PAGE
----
Onboarding the Next Wave to Crypto

Nov 9, 2020

The global adoption of cryptocurrencies continues at a rapid pace. Last week has seen another push, this time coming from fintech giant PayPal, who announced that they will bring cryptocurrencies to 26 million merchants in early 2021. Their 300+ million customers will also be able to purchase Bitcoin, Ether, Litecoin and Bitcoin Cash directly, and use them as a means of payment in their day-to-day transactions.

The cryptocurrency markets reacted positively to the news: Since the announcement, the total crypto market cap rose from ca. $370 billion to $405 billion at the time of writing (+9.5%).

Illustration 1: All four currencies to be listed on PayPal initially have risen since the announcement just after noon on Oct. 21. Litecoin managed to outperform and is up +20.5% at the time of writing.
Source: tradingview.com.

A phenomenon that is occasionally seen in the cryptocurrency markets is that a coin or token experiences a sharp short-term price increase once it gets listed on a major exchange. One recent example of this are the listings of REN and BAL on Coinbase on Oct. 1 – the price of REN increased by +19.1% that day, that of BAL by +13.1%; however, the sustainability of these short-term price increases warrants closer inspection. In the future, it is not inconceivable to see volatility in the markets following “PayPal listings”.

Meanwhile, the crypto features that PayPal offers are very limited – crypto transfers in and out of an account or between users will be disabled, at least initially. This means that purchases there give no access to the trustless, disintermediated crypto ecosystem and transactions can always be censored (as opposed to on-chain transactions on public networks). Users will also not be able to explore the quickly growing DeFi ecosystem, as well as other crypto-native features and decentralized applications.

Escape the Walled Garden

In the end, what might arise is a situation similar to the early days of the Internet: Early providers, for example AOL, enabled going online through proprietary software, but the full depth of the web remained inaccessible. This familiarized users with the concept of using the computer to gain access to distributed information. Similarly, PayPal may familiarize users with the concept of holding cryptocurrencies as a means of payment/store of value.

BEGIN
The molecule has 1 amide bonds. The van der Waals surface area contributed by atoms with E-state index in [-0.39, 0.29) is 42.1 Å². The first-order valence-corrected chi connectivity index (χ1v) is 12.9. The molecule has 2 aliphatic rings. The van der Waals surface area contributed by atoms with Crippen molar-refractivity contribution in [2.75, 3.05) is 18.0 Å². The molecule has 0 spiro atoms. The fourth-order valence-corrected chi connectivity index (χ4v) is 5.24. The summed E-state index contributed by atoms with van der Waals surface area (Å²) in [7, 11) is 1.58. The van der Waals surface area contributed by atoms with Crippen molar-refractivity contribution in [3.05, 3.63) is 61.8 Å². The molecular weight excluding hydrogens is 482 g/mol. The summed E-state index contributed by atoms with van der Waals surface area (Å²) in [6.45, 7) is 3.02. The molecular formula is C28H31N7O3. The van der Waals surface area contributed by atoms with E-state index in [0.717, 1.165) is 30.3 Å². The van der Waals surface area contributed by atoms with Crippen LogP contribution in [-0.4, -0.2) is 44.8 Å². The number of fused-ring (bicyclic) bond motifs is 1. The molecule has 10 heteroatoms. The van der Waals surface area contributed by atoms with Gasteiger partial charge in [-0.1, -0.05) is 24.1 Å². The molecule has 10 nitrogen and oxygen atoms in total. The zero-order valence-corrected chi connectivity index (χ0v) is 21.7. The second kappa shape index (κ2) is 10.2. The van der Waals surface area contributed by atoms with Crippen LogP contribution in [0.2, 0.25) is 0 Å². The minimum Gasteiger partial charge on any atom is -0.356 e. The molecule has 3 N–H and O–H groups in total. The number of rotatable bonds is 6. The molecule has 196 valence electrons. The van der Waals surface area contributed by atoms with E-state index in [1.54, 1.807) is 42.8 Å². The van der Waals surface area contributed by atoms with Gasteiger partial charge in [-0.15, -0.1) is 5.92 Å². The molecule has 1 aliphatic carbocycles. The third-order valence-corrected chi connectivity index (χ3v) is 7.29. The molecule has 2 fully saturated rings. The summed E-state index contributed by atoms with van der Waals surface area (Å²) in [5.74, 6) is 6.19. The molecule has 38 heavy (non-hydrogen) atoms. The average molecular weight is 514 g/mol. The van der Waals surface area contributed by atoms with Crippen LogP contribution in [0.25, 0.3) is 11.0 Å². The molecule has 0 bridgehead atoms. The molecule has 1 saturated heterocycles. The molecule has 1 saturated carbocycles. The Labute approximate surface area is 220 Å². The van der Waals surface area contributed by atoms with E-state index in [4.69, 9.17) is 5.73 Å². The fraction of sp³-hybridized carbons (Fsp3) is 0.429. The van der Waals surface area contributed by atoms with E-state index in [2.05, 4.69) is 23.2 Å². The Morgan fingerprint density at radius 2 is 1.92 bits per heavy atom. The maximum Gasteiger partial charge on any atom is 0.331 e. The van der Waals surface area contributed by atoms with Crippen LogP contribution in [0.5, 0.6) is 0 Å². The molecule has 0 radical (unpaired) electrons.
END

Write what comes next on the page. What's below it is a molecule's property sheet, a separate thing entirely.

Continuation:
If history is any indication, though, human curiosity will drive people out of the walled garden of the PayPal solution, and incentives such as a non-zero interest rate savings account in DeFi in a world where yield is scarce will encourage this.

Central Bank Digital Currencies

Also, the news might be relevant in light of potentially upcoming central bank digital currencies (CBDCs). Recently, Federal Reserve Chair Powell mentioned that the U.S. is looking closely into digital currencies, and that 80% of central banks globally are. As such, CBDCs might become a reality sooner than would have been thought possible a year ago, and the push that the online realm received through the pandemic may have been a supporting factor. The proposed models for CBDCs differ in their details, but perhaps the most important distinction is between “wholesale CBDCs” (serving mostly financial institution as a digital settlement currency) and “retail CBDCs” (accessible to the public, as an addition to or a replacement for physical cash), with a spectrum of hybrid solutions in between. While wholesale CBDCs might bring incremental efficiency enhancements to the financial sector, it is the retail CBDCs that would represent a paradigm shift and whose economic implications be far greater. To name one example, a retail CBDC might allow implementation of monetary policy measures on a broad scale much more easily – be it in the form of applying negative interest rates directly to a CBDC, or in the form of distributing “helicopter money” to all wallet owners/citizens.